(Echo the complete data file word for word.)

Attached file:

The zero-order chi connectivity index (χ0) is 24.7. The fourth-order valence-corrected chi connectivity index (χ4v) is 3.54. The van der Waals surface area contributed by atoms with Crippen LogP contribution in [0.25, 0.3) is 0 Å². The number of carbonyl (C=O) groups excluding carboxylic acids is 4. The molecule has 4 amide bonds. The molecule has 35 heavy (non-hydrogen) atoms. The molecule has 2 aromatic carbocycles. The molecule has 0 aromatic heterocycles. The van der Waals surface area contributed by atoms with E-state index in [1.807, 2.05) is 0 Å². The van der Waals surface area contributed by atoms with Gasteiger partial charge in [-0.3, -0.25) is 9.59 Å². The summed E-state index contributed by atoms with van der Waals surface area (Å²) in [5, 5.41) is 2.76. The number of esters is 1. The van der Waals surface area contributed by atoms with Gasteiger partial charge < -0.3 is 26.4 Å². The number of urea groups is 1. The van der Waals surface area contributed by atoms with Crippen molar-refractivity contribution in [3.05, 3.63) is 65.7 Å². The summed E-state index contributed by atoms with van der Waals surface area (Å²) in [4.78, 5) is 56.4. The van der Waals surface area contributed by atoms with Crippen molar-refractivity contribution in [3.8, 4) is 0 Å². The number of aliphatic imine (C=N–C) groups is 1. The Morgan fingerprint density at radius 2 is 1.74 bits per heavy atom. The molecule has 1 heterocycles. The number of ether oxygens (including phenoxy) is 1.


The zero-order chi connectivity index (χ0) is 24.7. The fourth-order valence-corrected chi connectivity index (χ4v) is 3.54. The van der Waals surface area contributed by atoms with Crippen LogP contribution in [0.25, 0.3) is 0 Å². The number of carbonyl (C=O) groups excluding carboxylic acids is 4. The molecule has 4 amide bonds. The molecule has 35 heavy (non-hydrogen) atoms. The molecule has 2 aromatic carbocycles. The molecule has 0 aromatic heterocycles. The van der Waals surface area contributed by atoms with E-state index in [1.807, 2.05) is 0 Å². The van der Waals surface area contributed by atoms with Gasteiger partial charge in [-0.3, -0.25) is 9.59 Å². The summed E-state index contributed by atoms with van der Waals surface area (Å²) in [5, 5.41) is 2.76. The number of esters is 1. The van der Waals surface area contributed by atoms with Gasteiger partial charge < -0.3 is 26.4 Å². The number of urea groups is 1. The van der Waals surface area contributed by atoms with Crippen molar-refractivity contribution in [3.05, 3.63) is 65.7 Å². The summed E-state index contributed by atoms with van der Waals surface area (Å²) in [4.78, 5) is 56.4. The van der Waals surface area contributed by atoms with Crippen molar-refractivity contribution in [3.8, 4) is 0 Å². The number of aliphatic imine (C=N–C) groups is 1. The Morgan fingerprint density at radius 2 is 1.74 bits per heavy atom. The molecule has 1 heterocycles. The number of ether oxygens (including phenoxy) is 1.